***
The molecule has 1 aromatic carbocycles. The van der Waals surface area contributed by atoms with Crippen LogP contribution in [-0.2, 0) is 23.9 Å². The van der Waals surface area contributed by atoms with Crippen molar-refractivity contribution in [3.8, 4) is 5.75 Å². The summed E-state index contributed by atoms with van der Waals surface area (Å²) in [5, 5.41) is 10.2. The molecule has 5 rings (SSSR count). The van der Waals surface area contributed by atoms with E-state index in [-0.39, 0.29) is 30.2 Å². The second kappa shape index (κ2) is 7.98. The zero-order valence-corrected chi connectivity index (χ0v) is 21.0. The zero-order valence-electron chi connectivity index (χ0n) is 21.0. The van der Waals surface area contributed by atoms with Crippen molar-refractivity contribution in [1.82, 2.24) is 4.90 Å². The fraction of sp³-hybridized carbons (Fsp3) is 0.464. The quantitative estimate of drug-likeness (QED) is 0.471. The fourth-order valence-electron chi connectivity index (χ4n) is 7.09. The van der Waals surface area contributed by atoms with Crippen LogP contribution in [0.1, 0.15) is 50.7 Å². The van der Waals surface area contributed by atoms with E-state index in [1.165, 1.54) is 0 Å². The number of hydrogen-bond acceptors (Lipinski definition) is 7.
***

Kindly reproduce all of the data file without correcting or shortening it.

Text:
The molecule has 1 aromatic carbocycles. The van der Waals surface area contributed by atoms with Crippen LogP contribution in [-0.2, 0) is 23.9 Å². The van der Waals surface area contributed by atoms with Crippen molar-refractivity contribution in [3.8, 4) is 5.75 Å². The summed E-state index contributed by atoms with van der Waals surface area (Å²) in [5, 5.41) is 10.2. The molecule has 5 rings (SSSR count). The van der Waals surface area contributed by atoms with E-state index in [-0.39, 0.29) is 30.2 Å². The second kappa shape index (κ2) is 7.98. The zero-order valence-corrected chi connectivity index (χ0v) is 21.0. The zero-order valence-electron chi connectivity index (χ0n) is 21.0. The van der Waals surface area contributed by atoms with Crippen molar-refractivity contribution in [1.82, 2.24) is 4.90 Å². The fraction of sp³-hybridized carbons (Fsp3) is 0.464. The quantitative estimate of drug-likeness (QED) is 0.471. The fourth-order valence-electron chi connectivity index (χ4n) is 7.09. The van der Waals surface area contributed by atoms with Crippen LogP contribution in [0.1, 0.15) is 50.7 Å². The van der Waals surface area contributed by atoms with E-state index in [1.165, 1.54) is 0 Å². The number of hydrogen-bond acceptors (Lipinski definition) is 7.